Scientific Opinion on the safety and efficacy of Lactobacillus plantarum (NCIMB 40027) as a silage additive for all animal species

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Article
EFSA Journal 2013;11(5):3205 [13 pp.].
doi
10.2903/j.efsa.2013.3205
EFSA Panel on Additives and Products or Substances used in Animal Feed (FEEDAP)
Panel Members
Gabriele Aquilina, Alex Bach, Vasileios Bampidis, Maria De Lourdes Bastos, Lucio Guido Costa, Gerhard Flachowsky, Mikolaj Antoni Gralak, Christer Hogstrand, Lubomir Leng, Secundino López-Puente, Giovanna Martelli, Baltasar Mayo, Fernando Ramos, Derek Renshaw, Guido Rychen, Maria Saarela, Kristen Sejrsen, Patrick Van Beelen, Robert John Wallace and Johannes Westendorf
Acknowledgement

The Panel wishes to thank the members of the Working Group on Silage Additives, including Pier Sandro Cocconcelli, Andrew Chesson and Miklós Mézes, for the preparatory work on this scientific opinion.

Type
Opinion of the Scientific Committee/Scientific Panel
On Request From
European Commission
Question Number
EFSA-Q-2011-00944
Adopted
16 April 2013
Published
7 Mai 2013
Affiliation
European Food Safety Authority (EFSA), Parma, Italy
Note
Article (375.69 KB)375.69 KB
Abstract

The strain of Lactobacillus plantarum is intended to improve the ensiling process at proposed doses ranging from 1 x 108 to 1 x 109 CFU/kg fresh material. This speciesis considered by EFSA to be suitable for the qualified presumption of safety approach to safety assessment. As the identity of the strain has been established and as no antibiotic resistance of concern was detected, the use of the strain in the production of silage is presumed safe for livestock species, for consumers of products from animals fed the treated silage and for the environment. The active agent is not an eye or skin irritant or a skin sensitiser. Given the proteinaceous nature of the active agent and the high dusting potential of the product tested, the FEEDAP Panel considers it prudent to treat this additive as a respiratory sensitiser. A total of 20 laboratory-scale ensiling studies were conducted with L. plantarum applied at 1 x 109 or 1 x 108 CFU/kg forage. In all the studies, forage containing the additive was compared with untreated control materials, and the duration of the studies was at least 90 days. L. plantarum has the potential to improve the production of silage by increasing lactic acid content and the preservation of dry matter, by reducing the pH and protein degradation. This was demonstrated in a range of easy and moderately difficult to ensile forage materials at a minimum concentration of 1 x 108 CFU/kg fresh material and also in difficult to ensile forage materials when added at a concentration of 1 x 109 CFU/kg fresh material.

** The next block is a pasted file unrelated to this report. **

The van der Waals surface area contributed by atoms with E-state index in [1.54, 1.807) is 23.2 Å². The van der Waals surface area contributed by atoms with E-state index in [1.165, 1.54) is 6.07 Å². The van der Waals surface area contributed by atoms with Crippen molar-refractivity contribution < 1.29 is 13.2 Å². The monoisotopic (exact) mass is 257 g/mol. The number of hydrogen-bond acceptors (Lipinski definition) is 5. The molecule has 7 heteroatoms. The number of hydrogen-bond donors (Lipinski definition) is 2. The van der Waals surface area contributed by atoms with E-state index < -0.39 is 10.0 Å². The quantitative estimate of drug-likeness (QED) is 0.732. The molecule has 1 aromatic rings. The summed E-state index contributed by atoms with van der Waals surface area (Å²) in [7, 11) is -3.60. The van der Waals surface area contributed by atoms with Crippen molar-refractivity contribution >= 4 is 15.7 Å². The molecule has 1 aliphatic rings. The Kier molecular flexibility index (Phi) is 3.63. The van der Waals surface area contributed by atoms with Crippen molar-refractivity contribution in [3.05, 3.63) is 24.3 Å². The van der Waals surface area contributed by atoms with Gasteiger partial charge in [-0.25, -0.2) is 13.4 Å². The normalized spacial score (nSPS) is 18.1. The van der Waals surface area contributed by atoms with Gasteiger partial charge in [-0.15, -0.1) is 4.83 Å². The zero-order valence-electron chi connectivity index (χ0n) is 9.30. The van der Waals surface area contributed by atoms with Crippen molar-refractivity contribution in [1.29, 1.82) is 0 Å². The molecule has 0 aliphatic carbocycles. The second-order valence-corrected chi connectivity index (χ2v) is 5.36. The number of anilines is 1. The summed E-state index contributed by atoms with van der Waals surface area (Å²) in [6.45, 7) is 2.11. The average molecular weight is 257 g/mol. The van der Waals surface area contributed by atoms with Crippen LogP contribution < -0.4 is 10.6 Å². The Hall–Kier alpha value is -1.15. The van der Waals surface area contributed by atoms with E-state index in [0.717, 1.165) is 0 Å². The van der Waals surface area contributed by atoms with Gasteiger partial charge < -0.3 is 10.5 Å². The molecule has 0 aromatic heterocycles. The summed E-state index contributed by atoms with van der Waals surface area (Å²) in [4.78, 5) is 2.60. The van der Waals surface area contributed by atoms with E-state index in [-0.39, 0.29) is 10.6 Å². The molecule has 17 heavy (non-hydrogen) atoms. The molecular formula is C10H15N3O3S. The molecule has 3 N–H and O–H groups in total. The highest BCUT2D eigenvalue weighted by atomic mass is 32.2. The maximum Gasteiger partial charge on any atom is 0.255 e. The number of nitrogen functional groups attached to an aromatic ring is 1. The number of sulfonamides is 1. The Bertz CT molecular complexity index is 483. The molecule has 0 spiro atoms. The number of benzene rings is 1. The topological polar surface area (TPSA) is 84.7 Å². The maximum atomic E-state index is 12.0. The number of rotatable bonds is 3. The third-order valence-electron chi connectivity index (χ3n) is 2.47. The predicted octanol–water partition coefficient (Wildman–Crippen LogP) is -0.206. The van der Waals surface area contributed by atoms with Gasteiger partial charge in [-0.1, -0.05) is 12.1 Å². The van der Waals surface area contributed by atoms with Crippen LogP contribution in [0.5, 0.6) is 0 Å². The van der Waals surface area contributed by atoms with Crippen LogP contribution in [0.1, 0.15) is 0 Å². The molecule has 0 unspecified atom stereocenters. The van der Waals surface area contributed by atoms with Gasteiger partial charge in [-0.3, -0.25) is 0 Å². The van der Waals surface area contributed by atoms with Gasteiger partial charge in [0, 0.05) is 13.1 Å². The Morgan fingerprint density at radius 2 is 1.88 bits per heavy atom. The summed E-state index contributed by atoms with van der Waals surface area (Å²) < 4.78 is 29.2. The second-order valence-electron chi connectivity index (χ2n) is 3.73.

Summary

Following a request from the European Commission, the Panel on Additives and Products or Substances used in Animal Feed (FEEDAP) was asked to deliver a scientific opinion on the safety for the target animals, consumer, user and the environment and on the efficacy of a product based on a specific strain of Lactobacillus plantarum, when used as a technological additive intended to improve the ensiling process in the range of 1 x 108 to 1 x 109 CFU/kg fresh material.

The species L. plantarum is considered by EFSA to be suitable for the qualified presumption of safety approach to safety assessment. Therefore, it does not require any specific demonstration of safety other than confirming its susceptibility to antibiotics of human and veterinary clinical significance. As the identity of the strain has been clearly established and as no antibiotic resistance of concern was detected, the use of the strain in the production of silage is presumed safe for livestock species, for consumers of products from animals fed the treated silage and for the environment.

The active agent is not an eye or skin irritant or skin sensitiser. Although users at the farm level are exposed to the additive for only a short period of time when preparing the aqueous suspension, given the proteinaceous nature of the active agent and the high dusting potential of the product tested, the FEEDAP Panel considers it prudent to treat this additive as a respiratory sensitiser.

A total of 20 laboratory-scale ensiling studies were conducted with L. plantarum applied at 1 x 109 or 1 x 108 CFU/kg silage. In all studies, forage containing the additive was compared with untreated control materials, and the duration of the studies was at least 90 days. L. plantarum has the potential to improve the production of silage by increasing lactic acid content and the preservation of dry matter and by reducing the pH and protein degradation. This was demonstrated in a range of easy and moderately difficult to ensile forage materials at a minimum concentration of 1 x 108 CFU/kg fresh material and also in difficult to ensile forage materials when added at a concentration of 1 x 109 CFU/kg fresh material.

Keywords
Technological additive, silage additive, Lactobacillus plantarum, QPS, safety, efficacy
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Number of Pages
13